Antony Davies

Editor's note: This piece was co-authored by James R. Harrigan.

In the two-hundred weekly polls that Rasmussen Reports has conducted over the past four years, 65 percent of Americans have said that the country is moving in the wrong direction. Not once in four years has a majority of Americans said that the country was moving in the right direction. Both parties are responsible for driving us to the edge of the fiscal cliff and Americans are now realizing that neither party knows what to do to fix our problems.

This is because politicians and bureaucrats regard government as the sole source of solutions rather than the primary source of our problems. Across countries, states, and time, economic data tell a consistent story: The road to wealth, equality, a cleaner environment, and less exploitation is economic freedom. And economic freedom comes from returning government to its rightful place as defender of property rights, not manipulator of markets and controller of people’s actions.

Progressives decry the market’s quest for wealth while ignoring government’s quest for power. But wealth is positive-sum – when free people exchange talent for treasure, they all gain wealth. Power, meanwhile, is zero-sum – the more power Washington gains, the less power the states and the people have.

Our nation suffers from a political cancer. The cancer feeds on power, replacing the rights and responsibilities accorded free people with the restrictions and entitlements accorded children. This cancer methodically destroys markets and personal choice, leaving in its wake people beholden to a government that tells them whether they may work, what they may buy, and what they will pay. It tells them with whom they may associate and what they may do with their own bodies. It treats them not even as well as children. It treats them as pets.

The cure to this cancer is freedom. The Fraser Institute’s Economic Freedom of North America and Economic Freedom of the World reports provide clear evidence. Countries with more economic freedom have greater gender equality and less income inequality. In developing countries, child labor rates decline as economic freedom increases. Economic freedom even benefits the environment. Countries with more economic freedom have less pollution, better air quality, and significantly reduced CO2 emissions per GDP.

And this isn’t just a cross-country phenomenon. Splitting the 50 states into two groups – the most free and the least free – yields eerily similar results. In every one of the past 25 years, economic growth in the most free states has been greater, unemployment has been lower, median household income has been higher, per-capita income has been higher, and the poverty rate has been lower. Census data show that people took notice and moved. Population growth in the most free states has been 60 percent greater than in the least free states.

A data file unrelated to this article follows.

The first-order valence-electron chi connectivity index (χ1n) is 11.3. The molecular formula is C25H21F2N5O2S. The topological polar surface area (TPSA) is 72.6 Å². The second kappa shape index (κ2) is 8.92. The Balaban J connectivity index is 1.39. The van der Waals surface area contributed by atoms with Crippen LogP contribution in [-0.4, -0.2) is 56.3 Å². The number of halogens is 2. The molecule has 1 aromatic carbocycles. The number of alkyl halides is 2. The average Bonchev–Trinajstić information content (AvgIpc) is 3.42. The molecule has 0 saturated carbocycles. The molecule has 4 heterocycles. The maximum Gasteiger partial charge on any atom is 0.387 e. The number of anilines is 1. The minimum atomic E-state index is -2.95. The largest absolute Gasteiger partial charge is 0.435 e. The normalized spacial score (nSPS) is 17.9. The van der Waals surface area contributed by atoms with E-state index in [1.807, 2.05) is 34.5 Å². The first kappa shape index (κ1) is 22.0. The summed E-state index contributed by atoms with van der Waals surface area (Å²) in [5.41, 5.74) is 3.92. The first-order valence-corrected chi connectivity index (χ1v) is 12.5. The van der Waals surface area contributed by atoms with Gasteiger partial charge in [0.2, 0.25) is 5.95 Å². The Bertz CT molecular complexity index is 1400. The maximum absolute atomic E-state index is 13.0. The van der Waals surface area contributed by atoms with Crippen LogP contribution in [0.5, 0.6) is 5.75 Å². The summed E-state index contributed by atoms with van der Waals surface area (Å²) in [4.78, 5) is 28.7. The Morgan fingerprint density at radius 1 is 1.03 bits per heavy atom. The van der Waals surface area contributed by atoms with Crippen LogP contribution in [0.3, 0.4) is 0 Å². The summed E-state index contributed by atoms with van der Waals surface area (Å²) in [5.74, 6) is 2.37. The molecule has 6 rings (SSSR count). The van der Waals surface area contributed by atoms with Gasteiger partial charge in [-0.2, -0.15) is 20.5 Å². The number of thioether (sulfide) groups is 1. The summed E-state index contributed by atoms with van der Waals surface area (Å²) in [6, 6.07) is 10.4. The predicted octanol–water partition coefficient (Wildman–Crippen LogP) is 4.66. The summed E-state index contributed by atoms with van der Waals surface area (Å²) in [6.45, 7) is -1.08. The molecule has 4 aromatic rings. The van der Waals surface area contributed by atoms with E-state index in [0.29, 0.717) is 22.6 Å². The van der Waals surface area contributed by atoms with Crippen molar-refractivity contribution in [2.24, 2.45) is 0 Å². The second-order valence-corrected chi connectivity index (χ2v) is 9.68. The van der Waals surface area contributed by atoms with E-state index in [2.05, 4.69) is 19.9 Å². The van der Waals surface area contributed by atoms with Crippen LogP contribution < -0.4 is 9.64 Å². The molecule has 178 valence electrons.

As we become less free, we become more beholden to the whims of our elected politicians. And as they expand their power and control over our economy, we all lose. Everywhere we turn we are bombarded with dire warnings of the looming fiscal cliff, but precious few have the nerve to speak the obvious truth: Politicians put us on the edge of this cliff by attempting to do things they had no business doing. The right thing for them to do is also the simplest: stop meddling in the economy and in the lives of the citizens. People must be free to make their own decisions and to live with the consequences of those decisions.

In throwing off the yoke of tyranny, our ancestors pledged to each other their lives, their fortunes, and their sacred honor. Generations since then have given their lives to preserve our freedom and to extend it to others. The tyranny our ancestors overthrew was far less onerous than the tyranny under which we live today, and it is time for the present generation to begin looking at its situation as the Founding generation looked at its own. Now, as then, we will make no progress until the people themselves declare that enough is finally enough.


Antony Davies

Antony Davies is associate professor of economics at Duquesne University and an affiliated senior scholar at the Mercatus Center. James R. Harrigan is a fellow of the Institute of Political Economy at Utah State University.